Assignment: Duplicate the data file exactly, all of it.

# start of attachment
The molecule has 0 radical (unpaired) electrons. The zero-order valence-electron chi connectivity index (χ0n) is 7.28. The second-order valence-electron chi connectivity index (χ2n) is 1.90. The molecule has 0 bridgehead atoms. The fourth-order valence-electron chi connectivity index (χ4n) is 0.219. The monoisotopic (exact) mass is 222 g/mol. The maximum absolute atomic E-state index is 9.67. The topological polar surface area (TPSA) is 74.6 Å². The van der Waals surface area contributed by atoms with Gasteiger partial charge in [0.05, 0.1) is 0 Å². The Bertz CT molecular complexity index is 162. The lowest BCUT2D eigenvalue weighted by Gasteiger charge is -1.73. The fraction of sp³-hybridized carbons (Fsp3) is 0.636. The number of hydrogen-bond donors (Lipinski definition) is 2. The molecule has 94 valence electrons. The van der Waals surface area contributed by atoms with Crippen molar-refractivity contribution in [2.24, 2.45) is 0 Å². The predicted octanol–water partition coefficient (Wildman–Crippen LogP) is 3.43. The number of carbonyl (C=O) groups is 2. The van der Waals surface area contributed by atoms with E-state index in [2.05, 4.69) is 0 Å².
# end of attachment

The molecule has 0 radical (unpaired) electrons. The zero-order valence-electron chi connectivity index (χ0n) is 7.28. The second-order valence-electron chi connectivity index (χ2n) is 1.90. The molecule has 0 bridgehead atoms. The fourth-order valence-electron chi connectivity index (χ4n) is 0.219. The monoisotopic (exact) mass is 222 g/mol. The maximum absolute atomic E-state index is 9.67. The topological polar surface area (TPSA) is 74.6 Å². The van der Waals surface area contributed by atoms with Gasteiger partial charge in [0.05, 0.1) is 0 Å². The Bertz CT molecular complexity index is 162. The lowest BCUT2D eigenvalue weighted by Gasteiger charge is -1.73. The fraction of sp³-hybridized carbons (Fsp3) is 0.636. The number of hydrogen-bond donors (Lipinski definition) is 2. The molecule has 94 valence electrons. The van der Waals surface area contributed by atoms with Crippen molar-refractivity contribution in [2.24, 2.45) is 0 Å². The predicted octanol–water partition coefficient (Wildman–Crippen LogP) is 3.43. The number of carbonyl (C=O) groups is 2. The van der Waals surface area contributed by atoms with E-state index in [2.05, 4.69) is 0 Å².